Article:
Despite major costs to taxpayers in the U.S. and Canada, government programs that offer rebates to hybrid vehicle buyers are failing to produce environmental benefits, a new UBC study says.
The study finds that hybrid sales have come largely at the expense of small, relatively fuel-efficient, conventional cars, rather than large SUVs, trucks and vans, which produce substantially greater carbon emissions.
"If the intention of rebate programs is to replace gas guzzlers with hybrids, they are failing," says Ambarish Chandra, a professor at UBC's Sauder School of Business and study co-author. He says large vehicle sales have risen steadily since the introduction of hybrid rebates.
"People are choosing hybrids over similarly priced small- and medium-sized conventional cars, which are not far behind hybrids for fuel efficiency and emissions," says Chandra. "The reductions in carbon emissions are therefore not great."
The study also finds that the majority of consumers who purchase hybrids were not motivated to do so by government rebates, says Chandra, whose co-authors include Sumeet Gulati, assistant professor in UBC's Dept. of Food and Resource Economics, and Milind Kandlikar of UBC's Liu Institute for Global Issues and Institute of Asian Research.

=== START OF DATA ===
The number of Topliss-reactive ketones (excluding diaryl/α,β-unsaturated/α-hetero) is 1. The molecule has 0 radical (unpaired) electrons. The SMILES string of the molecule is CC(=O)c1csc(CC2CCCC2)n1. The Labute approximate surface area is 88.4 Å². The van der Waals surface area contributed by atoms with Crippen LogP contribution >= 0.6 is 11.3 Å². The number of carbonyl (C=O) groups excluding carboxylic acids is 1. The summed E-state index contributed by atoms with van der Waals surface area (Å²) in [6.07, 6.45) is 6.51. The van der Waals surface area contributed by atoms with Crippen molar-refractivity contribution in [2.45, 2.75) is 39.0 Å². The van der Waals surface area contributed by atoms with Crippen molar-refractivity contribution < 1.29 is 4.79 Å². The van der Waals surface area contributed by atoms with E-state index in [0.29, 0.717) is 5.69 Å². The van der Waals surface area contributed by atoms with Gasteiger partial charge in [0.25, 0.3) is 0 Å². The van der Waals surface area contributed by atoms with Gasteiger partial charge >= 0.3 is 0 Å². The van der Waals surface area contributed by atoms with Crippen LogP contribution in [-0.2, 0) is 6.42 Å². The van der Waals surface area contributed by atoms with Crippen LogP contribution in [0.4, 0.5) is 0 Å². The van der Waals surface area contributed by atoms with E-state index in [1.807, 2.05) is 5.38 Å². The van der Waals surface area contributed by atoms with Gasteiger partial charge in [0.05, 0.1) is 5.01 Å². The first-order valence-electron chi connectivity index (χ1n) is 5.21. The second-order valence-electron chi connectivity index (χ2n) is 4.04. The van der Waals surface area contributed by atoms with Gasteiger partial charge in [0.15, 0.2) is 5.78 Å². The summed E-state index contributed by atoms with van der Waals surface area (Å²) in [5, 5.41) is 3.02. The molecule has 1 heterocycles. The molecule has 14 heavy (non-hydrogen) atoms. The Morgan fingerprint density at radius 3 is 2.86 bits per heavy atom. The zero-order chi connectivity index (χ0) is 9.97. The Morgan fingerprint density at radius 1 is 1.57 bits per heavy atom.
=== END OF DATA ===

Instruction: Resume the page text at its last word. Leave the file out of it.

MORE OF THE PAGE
"Our estimates indicate that two-thirds of people who buy hybrids were going to buy them anyway," says Chandra. "So for the majority, rebates are not changing behaviour they are subsidizing planned purchases."
According to the study, the inefficiency of rebate programs rises disproportionately when governments increase rebate levels. "When B.C.'s rebate jumped from $1,000 to $2,000 in 2005, the actual cost of reducing carbon emissions more than doubled," he says, noting that Ontario recently increased its rebate to a maximum of $10,000 per hybrid vehicle.
The study finds that Canadian provinces that offer rebates have spent an average of $195 per tonne of c
|Contact: Basil Waugh|
University of British Columbia